impedance by coating the cathode surface with metals or
non-metallic substances, such as carbon and silicon. This
Two nickel plates, which each have a surface area of 7
sq. cms., arev electrolytically phosphated in a 5% phos
method, however, does not give satisfactory results.
phoric acid solution with a current density of 200 ma./sq.
Finally, it has been proposed to coat the cathode with
cm. for 2 hours.
lacquer layers containing ?nely divided conductive sub
Subsequently, the impedance between these plates and
stances, for example metals, oxides or sulphides. How
ever, such lacquer layers have a comparatively high re
also that between two non-phosphated plates are meas
ured in a 50% phosphoric acid electrolyte with the use of
an alternating voltage of about 100 mv. Owing to the
sistance and produce a high series-resistance of the ca
pacitor.
According to the present invention, in an electrolytic
capacitor having 1a tantalum or niobium anode provided
with a dielectric oxide layer the occurrence of an incon
45
high conductivity of the phosphoric acid electrolyte, the
relative arrangement and the relative distance of the
plates are of little importance for the result of the meas
urement. ‘Thus, no appreciable ditference is measured
whether the plates are parallel arranged or alined with
venient cathode impedance is counteracted by convert
ing the surface metal of the cathode into a compound of 50 one another.
this metal and the anion contained in the electrolyte,
In this manner, a measurement is made of two times
which compound does not dissolve in the electrolyte.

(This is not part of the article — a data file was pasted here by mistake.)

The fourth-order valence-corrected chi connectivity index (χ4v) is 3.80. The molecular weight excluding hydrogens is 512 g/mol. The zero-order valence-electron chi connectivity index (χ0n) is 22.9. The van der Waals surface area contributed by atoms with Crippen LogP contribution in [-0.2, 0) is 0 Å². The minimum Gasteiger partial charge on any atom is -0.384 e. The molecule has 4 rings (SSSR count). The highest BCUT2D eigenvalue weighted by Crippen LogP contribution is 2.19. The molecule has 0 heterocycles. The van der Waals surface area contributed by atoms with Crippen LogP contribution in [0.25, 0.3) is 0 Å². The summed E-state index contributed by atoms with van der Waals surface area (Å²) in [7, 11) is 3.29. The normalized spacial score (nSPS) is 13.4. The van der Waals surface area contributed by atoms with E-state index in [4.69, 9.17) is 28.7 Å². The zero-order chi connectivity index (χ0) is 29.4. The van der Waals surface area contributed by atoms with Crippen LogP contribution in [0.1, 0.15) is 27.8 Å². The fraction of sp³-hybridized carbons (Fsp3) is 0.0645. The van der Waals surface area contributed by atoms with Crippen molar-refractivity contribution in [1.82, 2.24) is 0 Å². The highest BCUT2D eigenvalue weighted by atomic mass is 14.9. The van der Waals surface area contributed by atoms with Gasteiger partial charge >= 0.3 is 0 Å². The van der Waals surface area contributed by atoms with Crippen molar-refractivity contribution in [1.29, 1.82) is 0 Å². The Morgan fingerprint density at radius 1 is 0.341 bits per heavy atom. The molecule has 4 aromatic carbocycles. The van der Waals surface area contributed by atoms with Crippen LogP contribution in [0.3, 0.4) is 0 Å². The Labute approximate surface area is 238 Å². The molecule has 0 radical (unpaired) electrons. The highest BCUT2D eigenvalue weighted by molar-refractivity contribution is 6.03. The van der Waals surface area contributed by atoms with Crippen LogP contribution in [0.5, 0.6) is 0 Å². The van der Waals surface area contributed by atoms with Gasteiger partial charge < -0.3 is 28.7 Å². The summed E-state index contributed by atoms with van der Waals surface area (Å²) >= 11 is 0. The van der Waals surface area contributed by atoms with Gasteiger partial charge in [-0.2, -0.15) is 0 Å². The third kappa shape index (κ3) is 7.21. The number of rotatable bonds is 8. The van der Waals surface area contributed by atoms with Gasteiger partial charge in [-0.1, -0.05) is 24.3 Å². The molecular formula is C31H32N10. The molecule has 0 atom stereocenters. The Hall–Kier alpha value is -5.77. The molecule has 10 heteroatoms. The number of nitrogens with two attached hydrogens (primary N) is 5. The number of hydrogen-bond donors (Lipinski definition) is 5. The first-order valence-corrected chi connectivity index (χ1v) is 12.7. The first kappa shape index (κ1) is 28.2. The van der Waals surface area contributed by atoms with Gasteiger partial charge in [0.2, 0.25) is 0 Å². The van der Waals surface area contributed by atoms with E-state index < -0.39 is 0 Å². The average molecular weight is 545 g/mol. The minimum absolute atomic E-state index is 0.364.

the value of the impedance produced at the nickel plates
The drawing is a sectional view of an illustrative em
in the phosphoric acid electrolyte. ' At the frequencies of
bodiment of the capacitor. ‘
50 c./s. and 1000 c./s. the phosphated plates show a ca
Thus, if the electrolyte is a solution of a halide, for 55 pacitance of 210st. and 150,uf. and a resistance of 4.59
example LiCl or KI, a silver cathode can be super?cially
and 19 respectively, whereas in the untreated plates the
converted into AgCl ‘or AgI, while, if a phosphoric acid
capacitance is 70M. and 40pf. and the resistance is 219
electrolyte is used, a cathode made of silver or nickel
and m respectively. From this it will be seen that the
can be super?cially converted into phosphate. Generally,
phosphating process increases the capacitance, decreases
cathode coatings having a thickness of a few tens of mi 60 the resistance and reduces the frequency-dependences.
crons su?ice to achieve the improvement aimed at. The
Consequently, when phosphated nickel is used for the
use of thicker layers results in an unnecessary increase in
cathode in an electrolytic capacitor, the inconvenient in
the contact resistance at the cathode and consequently
?uence of the cathode impedance is materially reduced.
in the series-resistance of the capacitor.
,
What is claimed is:
The cathode can be provided with the required layer 65 An electrolytic capacitor comprising an anode selected
by chemical or by electrolytical treatment. A silver cath
from the group consisting of tantalum and niobium, a di
3,026,457
4
3
electric oxide ?lm being present on said anode, an elec
trolyte consisting of van aqueous solution of phosphoric
acid and a nickel cathode, the surface of said cathode
being ‘formed of nickel phosphate,
References Cited in the ?le of this patent
UNITED STATES PATENTS
1,773,665
Edelman ____________ -1 Aug. 19, 1930
1,986,779
2,834,926
2,871,423
2,871,424
2,910,633
Lilienfeld _____________ __ Jan. 1, 1935
150,958
Great Britain __________ __ Dec. 8, 1921
Booe _______________ __ May 13, 1958
Aikman _____________ __ Ian. 27, 1959
Aikrnan __'_ __________ __ Jan. 27, 1959
Hovey ______________ __ Oct. 27, 1959
FOREIGN PATENTS